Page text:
The lockdown has been strange and difficult for everybody, but one demographic that has been particularly impacted is mothers.
I happen to be on maternity leave, luckily. I weren’t, I don’t know how I could possibly teach online, mark assessments, answer e-mails, etc. on top of caring for my baby, teaching my primary schooler, cooking, cleaning, laundry, dishes, etc. I’m exhausted just from doing the 50’s housewife thing, plus teaching one kid. Doing any research on top of all of that is unimaginable.
It looks like I’m not the only academic mom who’s completely absorbed with childcare/domestic concerns during the lockdown. This article in the Guardian shows how common it is—while journal article submissions from men have actually increased during the lockdown, women’s research outputs have dropped significantly.
Our work is the first thing to fall by the wayside in a crisis. One thing that struck me in the article, though, was that even an immunologist, somebody whose work has actual relevance for the crisis– who’s actually giving lectures on COVID-19–is facing the same challenges of balancing work and home responsibilities.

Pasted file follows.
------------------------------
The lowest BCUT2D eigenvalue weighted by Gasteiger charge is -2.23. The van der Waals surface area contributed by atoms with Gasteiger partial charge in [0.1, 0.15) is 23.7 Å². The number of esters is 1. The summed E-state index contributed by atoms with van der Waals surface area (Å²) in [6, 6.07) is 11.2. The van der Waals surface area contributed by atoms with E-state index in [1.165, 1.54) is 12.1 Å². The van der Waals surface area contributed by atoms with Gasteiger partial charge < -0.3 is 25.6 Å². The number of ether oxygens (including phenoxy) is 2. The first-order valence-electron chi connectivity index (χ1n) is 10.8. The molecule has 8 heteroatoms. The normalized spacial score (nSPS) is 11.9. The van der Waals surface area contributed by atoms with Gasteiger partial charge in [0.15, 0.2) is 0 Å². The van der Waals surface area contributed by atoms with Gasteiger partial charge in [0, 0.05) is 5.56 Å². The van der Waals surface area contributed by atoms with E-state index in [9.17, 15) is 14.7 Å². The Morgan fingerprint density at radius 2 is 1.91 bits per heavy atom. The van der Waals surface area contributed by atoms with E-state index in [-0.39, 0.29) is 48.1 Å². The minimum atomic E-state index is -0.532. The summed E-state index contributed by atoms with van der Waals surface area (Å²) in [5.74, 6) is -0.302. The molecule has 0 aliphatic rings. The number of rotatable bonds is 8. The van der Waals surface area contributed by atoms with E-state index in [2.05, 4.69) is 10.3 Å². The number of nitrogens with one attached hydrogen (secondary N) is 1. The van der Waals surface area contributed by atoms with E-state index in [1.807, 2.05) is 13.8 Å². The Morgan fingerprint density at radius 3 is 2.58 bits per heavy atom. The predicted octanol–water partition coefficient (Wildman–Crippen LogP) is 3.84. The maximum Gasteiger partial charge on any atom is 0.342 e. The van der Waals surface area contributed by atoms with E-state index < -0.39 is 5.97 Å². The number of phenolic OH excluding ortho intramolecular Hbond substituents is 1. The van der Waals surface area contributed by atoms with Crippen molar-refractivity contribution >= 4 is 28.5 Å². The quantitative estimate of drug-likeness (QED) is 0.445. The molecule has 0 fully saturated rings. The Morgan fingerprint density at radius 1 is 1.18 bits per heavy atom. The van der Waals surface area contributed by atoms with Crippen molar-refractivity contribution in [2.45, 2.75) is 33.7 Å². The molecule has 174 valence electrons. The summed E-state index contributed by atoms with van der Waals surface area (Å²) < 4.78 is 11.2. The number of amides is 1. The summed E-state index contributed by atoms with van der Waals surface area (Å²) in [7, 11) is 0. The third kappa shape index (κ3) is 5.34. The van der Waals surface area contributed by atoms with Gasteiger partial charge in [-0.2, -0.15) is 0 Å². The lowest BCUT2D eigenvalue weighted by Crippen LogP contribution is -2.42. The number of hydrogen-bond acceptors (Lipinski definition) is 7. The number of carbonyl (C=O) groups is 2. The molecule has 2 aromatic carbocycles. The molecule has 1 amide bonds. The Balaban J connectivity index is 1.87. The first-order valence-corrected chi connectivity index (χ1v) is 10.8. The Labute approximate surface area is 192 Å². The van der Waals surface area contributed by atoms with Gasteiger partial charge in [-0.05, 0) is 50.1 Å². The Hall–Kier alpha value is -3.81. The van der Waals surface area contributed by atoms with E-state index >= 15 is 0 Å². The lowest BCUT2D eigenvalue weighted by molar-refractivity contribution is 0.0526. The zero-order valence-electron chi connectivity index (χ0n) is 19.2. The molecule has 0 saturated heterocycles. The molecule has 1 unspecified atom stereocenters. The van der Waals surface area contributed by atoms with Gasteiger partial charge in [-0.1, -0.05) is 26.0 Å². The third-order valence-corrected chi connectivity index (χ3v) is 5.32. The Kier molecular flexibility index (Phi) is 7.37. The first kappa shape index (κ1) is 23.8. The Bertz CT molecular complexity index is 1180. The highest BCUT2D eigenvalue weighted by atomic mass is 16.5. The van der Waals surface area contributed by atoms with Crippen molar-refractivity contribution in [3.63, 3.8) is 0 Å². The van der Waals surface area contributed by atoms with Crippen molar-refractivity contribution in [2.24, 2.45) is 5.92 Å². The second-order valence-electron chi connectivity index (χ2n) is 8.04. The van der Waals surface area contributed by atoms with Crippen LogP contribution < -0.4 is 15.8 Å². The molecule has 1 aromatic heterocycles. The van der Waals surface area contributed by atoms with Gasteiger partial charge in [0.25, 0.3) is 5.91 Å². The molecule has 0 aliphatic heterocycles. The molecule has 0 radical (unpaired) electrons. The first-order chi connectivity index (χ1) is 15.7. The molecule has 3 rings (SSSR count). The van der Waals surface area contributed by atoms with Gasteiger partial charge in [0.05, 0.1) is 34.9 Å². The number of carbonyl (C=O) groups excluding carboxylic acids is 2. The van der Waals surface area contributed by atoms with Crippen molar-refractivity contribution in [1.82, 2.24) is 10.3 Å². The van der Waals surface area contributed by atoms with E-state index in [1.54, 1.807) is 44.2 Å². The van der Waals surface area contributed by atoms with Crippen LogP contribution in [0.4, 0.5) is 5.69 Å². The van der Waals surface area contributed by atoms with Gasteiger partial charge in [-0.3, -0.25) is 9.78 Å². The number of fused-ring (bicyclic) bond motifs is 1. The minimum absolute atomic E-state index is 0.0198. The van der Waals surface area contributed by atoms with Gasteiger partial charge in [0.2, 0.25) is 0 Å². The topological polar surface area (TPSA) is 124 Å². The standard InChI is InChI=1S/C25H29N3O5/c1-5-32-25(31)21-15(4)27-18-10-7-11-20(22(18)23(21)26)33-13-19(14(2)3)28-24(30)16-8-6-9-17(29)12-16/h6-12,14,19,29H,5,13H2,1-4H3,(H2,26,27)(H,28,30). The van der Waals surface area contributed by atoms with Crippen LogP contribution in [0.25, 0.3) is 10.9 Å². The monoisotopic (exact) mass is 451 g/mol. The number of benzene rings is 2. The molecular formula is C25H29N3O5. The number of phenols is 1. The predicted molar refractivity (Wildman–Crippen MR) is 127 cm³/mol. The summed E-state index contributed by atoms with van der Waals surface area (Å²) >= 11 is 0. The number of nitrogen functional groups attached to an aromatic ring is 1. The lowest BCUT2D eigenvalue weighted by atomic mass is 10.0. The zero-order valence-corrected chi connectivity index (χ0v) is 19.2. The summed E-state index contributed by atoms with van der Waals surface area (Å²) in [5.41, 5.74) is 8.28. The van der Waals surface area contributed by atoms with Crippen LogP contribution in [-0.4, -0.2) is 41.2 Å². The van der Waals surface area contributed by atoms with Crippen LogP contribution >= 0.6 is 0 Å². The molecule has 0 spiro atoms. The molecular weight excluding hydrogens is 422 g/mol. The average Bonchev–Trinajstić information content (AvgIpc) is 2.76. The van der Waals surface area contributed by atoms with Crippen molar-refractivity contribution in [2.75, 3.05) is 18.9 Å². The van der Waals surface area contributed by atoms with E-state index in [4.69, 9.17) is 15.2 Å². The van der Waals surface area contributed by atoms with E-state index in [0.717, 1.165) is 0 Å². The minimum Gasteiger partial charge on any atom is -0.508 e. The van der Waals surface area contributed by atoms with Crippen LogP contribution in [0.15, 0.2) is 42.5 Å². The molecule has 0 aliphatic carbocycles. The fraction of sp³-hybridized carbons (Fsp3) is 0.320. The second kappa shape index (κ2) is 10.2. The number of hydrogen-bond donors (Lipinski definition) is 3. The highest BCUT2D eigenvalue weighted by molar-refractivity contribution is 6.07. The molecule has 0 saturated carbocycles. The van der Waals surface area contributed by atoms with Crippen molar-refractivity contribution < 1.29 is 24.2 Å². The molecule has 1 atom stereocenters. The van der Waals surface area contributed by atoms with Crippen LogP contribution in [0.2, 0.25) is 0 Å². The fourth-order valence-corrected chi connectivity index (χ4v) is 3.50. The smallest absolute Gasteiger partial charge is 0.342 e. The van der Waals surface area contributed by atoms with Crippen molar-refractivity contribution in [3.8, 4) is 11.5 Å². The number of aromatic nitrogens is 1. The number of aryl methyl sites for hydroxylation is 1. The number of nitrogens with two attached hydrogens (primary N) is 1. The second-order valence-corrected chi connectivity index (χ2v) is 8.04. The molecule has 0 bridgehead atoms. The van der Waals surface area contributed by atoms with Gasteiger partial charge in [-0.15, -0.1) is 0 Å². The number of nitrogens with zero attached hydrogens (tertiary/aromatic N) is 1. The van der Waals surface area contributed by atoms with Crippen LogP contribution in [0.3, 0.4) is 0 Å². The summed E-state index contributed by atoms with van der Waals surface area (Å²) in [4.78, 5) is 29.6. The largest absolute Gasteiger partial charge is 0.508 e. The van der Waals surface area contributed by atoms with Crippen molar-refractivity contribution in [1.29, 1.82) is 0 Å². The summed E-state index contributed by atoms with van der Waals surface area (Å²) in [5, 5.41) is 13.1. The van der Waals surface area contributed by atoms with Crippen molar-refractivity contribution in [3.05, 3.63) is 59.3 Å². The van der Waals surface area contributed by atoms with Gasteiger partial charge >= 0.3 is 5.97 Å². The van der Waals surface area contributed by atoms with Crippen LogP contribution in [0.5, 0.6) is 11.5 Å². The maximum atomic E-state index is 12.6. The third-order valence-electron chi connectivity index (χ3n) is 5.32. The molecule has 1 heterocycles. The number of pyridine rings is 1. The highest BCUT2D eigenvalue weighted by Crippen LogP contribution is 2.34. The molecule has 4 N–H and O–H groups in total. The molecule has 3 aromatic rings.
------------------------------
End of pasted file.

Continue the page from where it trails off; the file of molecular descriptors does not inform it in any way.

She is quick to point out that her husband has taken on a lot at home too, but because she earns less, and can be more flexible about when she works, the bulk of the childcare falls to her.Anna Fazackerley, The Guardian
When I read that paragraph, it felt like my parenthood/career journey summed up, capturing the conflict between what makes sense and what feels right. I don’t want to complain–like this woman “is quick to point out,” my husband helps, too. I should be grateful–but then I think of the satirical “Man Who Has It All” posts like this:
It makes sense to put my career on hold, to embrace maternity leave and quarantine homeschooling, to do the bulk of the housework, shopping and meal planning, etc. I’m happy to do it, most of the time.
But… I feel like an idiot and a failure for not having an established career—I’ve got a PhD, a few publications, but not a permanent contract or even a full-time post yet. And shouldn’t I be working on that? Shouldn’t the half-finished books and articles and proposals get some attention?
The Mom guilt voice says no, your kids are not going to be babies forever—embrace this time together! Your work can wait! (How unfair that men don’t seem to have an equivalent voice in their heads…)
The lockdown offers a unique, once-in-a-lifetime opportunity to embrace motherhood (or parenthood) and domesticity–whether you actually want to or not.